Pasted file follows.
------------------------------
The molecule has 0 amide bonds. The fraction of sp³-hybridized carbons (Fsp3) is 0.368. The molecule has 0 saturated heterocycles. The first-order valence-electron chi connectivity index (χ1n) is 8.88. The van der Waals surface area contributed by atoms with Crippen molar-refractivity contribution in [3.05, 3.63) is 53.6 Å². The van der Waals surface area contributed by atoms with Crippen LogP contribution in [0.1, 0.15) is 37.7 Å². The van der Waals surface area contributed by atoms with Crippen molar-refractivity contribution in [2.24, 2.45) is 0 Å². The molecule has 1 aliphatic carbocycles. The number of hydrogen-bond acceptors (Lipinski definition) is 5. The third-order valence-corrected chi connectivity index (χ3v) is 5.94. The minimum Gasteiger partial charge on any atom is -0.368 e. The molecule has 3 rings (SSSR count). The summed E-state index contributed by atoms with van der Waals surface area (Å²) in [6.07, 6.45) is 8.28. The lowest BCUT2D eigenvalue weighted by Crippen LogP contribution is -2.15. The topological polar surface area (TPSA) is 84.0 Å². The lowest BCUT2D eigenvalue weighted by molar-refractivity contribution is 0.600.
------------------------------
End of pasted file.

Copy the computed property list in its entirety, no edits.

The molecule has 0 amide bonds. The fraction of sp³-hybridized carbons (Fsp3) is 0.368. The molecule has 0 saturated heterocycles. The first-order valence-electron chi connectivity index (χ1n) is 8.88. The van der Waals surface area contributed by atoms with Crippen molar-refractivity contribution in [3.05, 3.63) is 53.6 Å². The van der Waals surface area contributed by atoms with Crippen LogP contribution in [0.1, 0.15) is 37.7 Å². The van der Waals surface area contributed by atoms with Crippen molar-refractivity contribution in [2.24, 2.45) is 0 Å². The molecule has 1 aliphatic carbocycles. The number of hydrogen-bond acceptors (Lipinski definition) is 5. The third-order valence-corrected chi connectivity index (χ3v) is 5.94. The minimum Gasteiger partial charge on any atom is -0.368 e. The molecule has 3 rings (SSSR count). The summed E-state index contributed by atoms with van der Waals surface area (Å²) in [6.07, 6.45) is 8.28. The lowest BCUT2D eigenvalue weighted by Crippen LogP contribution is -2.15. The topological polar surface area (TPSA) is 84.0 Å². The lowest BCUT2D eigenvalue weighted by molar-refractivity contribution is 0.600.